Editor’s note: Bill Warner is managing partner of Paladin and Associates. This is the first of two parts; the second will be published Thursday.Knowing that you have, or will have, a winning product does not give you time to rest.

You have to grease the skids by making your buyers aware that you have a product that solves an important problem they have. Founded upon your in-depth understanding of your buyers, you need to structure the appropriate marketing campaigns that raise buyer awareness of the product’s value and availability.

But, that’s not enough either. You will also have to make all the sales channel partners that sit between you and the buyer also know of the value and availability of the product. All this is needed to get your product from your facility into the hands of the buyers.

Know how the buyer buys

Almost always, it is not obvious how the buyer actually buys. Knowing this is the subject of millions of dollars that some companies spend in order to introduce products to the consumer retail industries. Advertising agencies and research firms get rich figuring this stuff out.

The best way, and a lot cheaper, is to ask them yourself. Approach representative examples of your buyers and ask them how they purchase products in your market segment. Answer these questions:

  • Whom do they buy from
  • Where do they learn about new products
  • What are the payment requirements
  • What incentives are offered
  • What are the terms and conditions for the purchase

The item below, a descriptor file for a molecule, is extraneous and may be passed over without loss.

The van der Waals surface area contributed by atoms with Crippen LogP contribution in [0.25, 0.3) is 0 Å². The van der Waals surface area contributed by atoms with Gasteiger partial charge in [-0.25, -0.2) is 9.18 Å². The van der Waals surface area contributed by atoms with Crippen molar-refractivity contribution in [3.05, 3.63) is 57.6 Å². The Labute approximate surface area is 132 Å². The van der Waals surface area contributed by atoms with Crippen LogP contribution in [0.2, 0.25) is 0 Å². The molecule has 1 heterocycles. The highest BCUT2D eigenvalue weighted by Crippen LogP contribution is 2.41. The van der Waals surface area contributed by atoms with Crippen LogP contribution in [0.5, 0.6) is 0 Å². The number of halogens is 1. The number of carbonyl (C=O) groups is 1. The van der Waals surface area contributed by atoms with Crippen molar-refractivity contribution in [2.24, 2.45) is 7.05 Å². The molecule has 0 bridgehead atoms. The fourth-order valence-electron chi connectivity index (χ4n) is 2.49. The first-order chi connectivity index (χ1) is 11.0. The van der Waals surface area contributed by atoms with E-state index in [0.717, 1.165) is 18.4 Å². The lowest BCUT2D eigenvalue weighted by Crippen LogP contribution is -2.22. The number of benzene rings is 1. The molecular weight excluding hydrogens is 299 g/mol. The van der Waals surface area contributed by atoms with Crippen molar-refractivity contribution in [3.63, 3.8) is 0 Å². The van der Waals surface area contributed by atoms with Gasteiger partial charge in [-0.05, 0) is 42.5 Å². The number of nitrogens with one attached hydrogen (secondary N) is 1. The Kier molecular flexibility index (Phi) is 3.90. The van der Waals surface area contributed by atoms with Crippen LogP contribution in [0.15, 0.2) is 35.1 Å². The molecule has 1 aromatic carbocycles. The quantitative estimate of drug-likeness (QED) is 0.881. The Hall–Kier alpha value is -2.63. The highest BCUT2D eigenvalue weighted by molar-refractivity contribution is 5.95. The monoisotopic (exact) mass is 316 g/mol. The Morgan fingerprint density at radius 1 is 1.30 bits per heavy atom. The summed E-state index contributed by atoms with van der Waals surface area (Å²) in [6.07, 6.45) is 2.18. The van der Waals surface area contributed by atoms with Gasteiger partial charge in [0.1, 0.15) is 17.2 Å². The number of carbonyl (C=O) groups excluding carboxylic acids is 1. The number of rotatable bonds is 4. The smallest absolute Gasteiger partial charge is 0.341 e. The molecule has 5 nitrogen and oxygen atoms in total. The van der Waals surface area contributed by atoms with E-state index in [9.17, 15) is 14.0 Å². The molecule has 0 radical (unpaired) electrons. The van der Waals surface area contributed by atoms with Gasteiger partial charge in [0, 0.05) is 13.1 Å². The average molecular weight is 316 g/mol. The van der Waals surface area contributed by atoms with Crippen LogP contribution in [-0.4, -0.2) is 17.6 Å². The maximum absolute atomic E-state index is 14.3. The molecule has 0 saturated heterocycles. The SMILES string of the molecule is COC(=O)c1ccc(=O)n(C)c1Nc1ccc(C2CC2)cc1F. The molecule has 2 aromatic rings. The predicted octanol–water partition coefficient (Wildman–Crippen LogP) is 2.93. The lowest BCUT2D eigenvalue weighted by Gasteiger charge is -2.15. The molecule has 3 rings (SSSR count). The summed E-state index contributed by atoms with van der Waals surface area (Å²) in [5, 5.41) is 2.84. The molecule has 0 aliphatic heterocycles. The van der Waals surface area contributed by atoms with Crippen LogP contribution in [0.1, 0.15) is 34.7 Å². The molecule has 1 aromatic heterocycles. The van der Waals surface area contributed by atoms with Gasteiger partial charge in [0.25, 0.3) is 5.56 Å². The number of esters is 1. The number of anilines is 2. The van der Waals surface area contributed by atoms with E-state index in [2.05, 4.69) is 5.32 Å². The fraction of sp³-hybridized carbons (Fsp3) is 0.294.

• Is credit required
  • What are the price ranges

There will be many additional questions, depending on the market segment and product, but the idea is to thoroughly understand what will influence the buyer’s decision.

Who does the buyer’s seller buy from?

If you followed the heading for this paragraph you realize that there is a food chain of buyers and sellers that extends from your back door all the way to the consumer of your product. This food chain is made up of the likes of:

  • Manufacturers representatives,
  • Wholesalers,
  • Distributors,
  • Integrators,
  • Valued added resellers and
  • Remarketers

Each of these points in your food chain offers some additional value and takes a cut of the sale. In order to get your product to market, you will have to understand the entire food chain that exists between you and your buyer.

As you did with the ultimate buyer, you will have to understand each of the points in the food chain for your business. They are buyers too. You will need to know many of the same things, plus:

  • Discounts expected,
  • The value added they provide,
  • The incentives that will have to be offered,
  • The training requirements and costs, and
  • Basically how the flow of goods through these channels works.

This can be mind-numbing work, but is very necessary in order to not have surprises that could stop your business later. Many hours spent on understanding the distribution channel can save you from a whole lot of costly mistakes later when you are trying to get the revenue for your hard work.

Part Two: What’s your value proposition?; creating push and pull

Bill Warner is managing partner of Paladin and Associates. You can reach him via e-mail (thepaladin@paladinandassociates.com) or phone (919 570-1023).